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137 Shots in Cleveland

Officers with the Cleveland Police Department fired 137 rounds into a vehicle occupied by two unarmed individuals. None of the officers were convicted.

By True Crime WriterPublished 2 years ago 3 min read

On November 29, 2012, Cleveland police officers mistook the backfire from a 1979 Chevy Malibu as gunfire as it pulled off after a traffic stop. Officers hopped inside their patrol cars and took off after the vehicle, occupied by Timothy Russell and Malissa Williams. After the pursuit began in downtown Cleveland, officers requested backup, stating the occupants of the car held a gun out the window and fired at them. In total, more than 100 officers in 62 patrol cars joined the 22-minute, 23-mile pursuit that ended when officers fired 137 rounds into the fleeing vehicle, hitting Russell 23 times and Williams 24 times.

Chevrolet Malibu Backfires, Pursuit Begins

Described as mentally ill, homeless drug addicts, Russell and Williams were pulled over in downtown Cleveland in a known drug area. The officer who made the stop did not search the vehicle or occupants. After letting Russell go with a warning, the car backfired.

Russell and the pursuing officers reached speeds toppling over 100 m.p.h. during the chase. Officers radioed in that Russell stuck a gun out of the window and fire it at them. The pursuit came to a brutal end when Russell finally pulled over in a middle school parking lot.

Citing they were “in fear of their lives,” officers immediately surrounded the car. Thirteen officers exited their patrol vehicles and began firing at the Malibu as they approached. Officers claimed they thought the occupants carried a gun and feared the driver would run them over with the vehicle.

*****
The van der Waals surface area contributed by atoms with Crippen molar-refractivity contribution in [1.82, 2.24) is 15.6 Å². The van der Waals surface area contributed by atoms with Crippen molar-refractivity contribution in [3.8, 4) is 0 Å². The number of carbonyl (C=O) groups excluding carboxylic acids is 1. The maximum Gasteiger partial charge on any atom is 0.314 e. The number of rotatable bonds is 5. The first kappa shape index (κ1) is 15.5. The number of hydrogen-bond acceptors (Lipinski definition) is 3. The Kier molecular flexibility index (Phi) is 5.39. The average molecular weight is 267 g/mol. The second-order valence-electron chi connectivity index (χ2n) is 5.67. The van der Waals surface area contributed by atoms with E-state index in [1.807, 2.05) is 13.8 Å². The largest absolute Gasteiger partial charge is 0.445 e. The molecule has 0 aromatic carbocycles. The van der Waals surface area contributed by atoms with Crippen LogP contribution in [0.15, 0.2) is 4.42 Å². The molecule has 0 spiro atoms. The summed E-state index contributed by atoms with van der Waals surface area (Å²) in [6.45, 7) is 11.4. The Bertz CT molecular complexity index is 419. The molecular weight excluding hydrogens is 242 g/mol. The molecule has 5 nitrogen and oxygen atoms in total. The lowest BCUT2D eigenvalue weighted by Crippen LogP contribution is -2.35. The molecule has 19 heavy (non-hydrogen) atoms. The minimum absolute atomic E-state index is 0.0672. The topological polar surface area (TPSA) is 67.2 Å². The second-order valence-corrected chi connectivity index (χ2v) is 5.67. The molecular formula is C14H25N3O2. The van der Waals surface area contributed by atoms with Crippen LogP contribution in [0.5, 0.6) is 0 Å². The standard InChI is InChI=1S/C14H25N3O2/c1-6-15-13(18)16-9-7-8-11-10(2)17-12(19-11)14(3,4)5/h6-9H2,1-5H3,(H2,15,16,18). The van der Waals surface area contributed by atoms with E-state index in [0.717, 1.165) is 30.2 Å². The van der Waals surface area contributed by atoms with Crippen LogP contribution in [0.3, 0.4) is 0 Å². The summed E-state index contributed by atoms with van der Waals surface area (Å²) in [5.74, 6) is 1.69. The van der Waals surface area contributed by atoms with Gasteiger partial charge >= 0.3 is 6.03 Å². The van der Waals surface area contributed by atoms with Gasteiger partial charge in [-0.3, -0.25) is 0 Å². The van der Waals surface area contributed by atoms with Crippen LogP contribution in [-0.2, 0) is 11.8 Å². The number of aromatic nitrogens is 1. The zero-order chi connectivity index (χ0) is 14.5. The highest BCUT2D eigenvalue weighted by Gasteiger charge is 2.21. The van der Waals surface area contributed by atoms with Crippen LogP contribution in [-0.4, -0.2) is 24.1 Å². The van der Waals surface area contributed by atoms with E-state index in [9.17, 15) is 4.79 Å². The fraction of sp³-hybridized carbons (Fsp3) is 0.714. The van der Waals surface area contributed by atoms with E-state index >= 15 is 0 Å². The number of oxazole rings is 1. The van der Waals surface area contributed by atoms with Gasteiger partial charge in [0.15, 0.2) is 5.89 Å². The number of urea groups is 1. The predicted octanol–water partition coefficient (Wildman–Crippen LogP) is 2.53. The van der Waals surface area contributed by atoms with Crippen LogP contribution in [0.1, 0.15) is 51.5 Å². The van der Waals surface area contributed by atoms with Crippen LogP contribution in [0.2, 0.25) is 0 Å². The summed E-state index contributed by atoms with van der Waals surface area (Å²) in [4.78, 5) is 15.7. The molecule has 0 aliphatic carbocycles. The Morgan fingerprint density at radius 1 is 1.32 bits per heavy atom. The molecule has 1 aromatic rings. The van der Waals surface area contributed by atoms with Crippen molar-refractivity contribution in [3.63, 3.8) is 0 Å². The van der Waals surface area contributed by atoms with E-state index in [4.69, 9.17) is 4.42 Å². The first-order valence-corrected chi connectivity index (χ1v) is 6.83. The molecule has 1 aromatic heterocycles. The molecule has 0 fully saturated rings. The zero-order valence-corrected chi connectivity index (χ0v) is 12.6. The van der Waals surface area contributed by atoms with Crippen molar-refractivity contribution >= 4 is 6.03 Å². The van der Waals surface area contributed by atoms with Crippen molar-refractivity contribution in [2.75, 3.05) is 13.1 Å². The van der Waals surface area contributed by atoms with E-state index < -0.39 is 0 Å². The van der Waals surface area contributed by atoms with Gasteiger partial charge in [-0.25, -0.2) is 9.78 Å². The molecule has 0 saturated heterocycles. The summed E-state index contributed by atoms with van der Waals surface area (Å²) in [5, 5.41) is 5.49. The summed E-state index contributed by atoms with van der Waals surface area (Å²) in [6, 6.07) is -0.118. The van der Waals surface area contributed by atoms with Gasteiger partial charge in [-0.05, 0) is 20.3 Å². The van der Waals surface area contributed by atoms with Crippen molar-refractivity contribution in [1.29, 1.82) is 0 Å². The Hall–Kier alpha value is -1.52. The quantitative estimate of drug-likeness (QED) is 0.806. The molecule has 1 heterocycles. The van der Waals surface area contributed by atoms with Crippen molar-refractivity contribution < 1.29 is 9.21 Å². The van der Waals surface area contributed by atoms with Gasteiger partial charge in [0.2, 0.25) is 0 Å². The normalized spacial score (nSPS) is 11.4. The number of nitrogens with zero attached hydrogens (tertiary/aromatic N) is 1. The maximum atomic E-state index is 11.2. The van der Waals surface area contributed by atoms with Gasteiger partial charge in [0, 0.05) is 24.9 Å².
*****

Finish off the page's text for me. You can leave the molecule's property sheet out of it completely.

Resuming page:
Former Officer Michael Brelo stood on top of the vehicle and fired his police-issued weapon into the windshield of the car directly at the occupants a total of 49 times.

Officers claimed they were confused by the rapid succession of gunfire and thought that Russell and Williams were firing weapons at them. In reality, it was gunfire from the weapons shot by the 13 officers.

Williams and Russell were both pronounced dead at the scene.

Why Did Russell Not Pull Over?

It’s unclear why Russell did not pull over when he saw blue lights behind him for a second time. What is clear is that officers did not recover a weapon or drugs from the vehicle after the pursuit ended.

One Officer Charged, Acquitted in Deaths

Although six officers were terminated from the police department in relation to this incident, only Michael Brelo was criminally charged with manslaughter. Brelo continued to fire his weapon after other officers had ceased fire. Brelo fired an additional 15 rounds. He was acquitted of the charge. The judge presiding over the case said other officers also fired their weapons at Russell and Williams, and while the shots could have been fatal, prosecutors could not prove the bullets that killed the pair were fired from his weapon.

Photo: AP

The officers terminated from their positions were:

  • Wilfredo Diaz
  • Brian Saboli
  • Erin O’Donnell
  • Chris Ereg
  • Michael Brelo
  • Michael Farley

Five of the individuals were later reinstated as officers with the Cleveland Police Department.

Five supervising officers were charged with misdemeanor dereliction of duty and found not guilty of the charge.

U.S. Department of Justice Investigation

The U.S. Department of Justice opened an investigation into the deaths of Russell and Williams. The investigation was closed in 2017 after the U.S. DOJ determined the Cleveland Police Department was “chaotic and dangerous” using “excessive and unreasonable force” when they fired 137 rounds into the vehicle.


137 Shots

For more information about this case, check out the documentary, “137 Shots.

Resources & More Case Information:


About the Creator

True Crime Writer

The best of the worst true crime, history, strange and Unusual stories. Graphic material. Intended for a mature audience ONLY.

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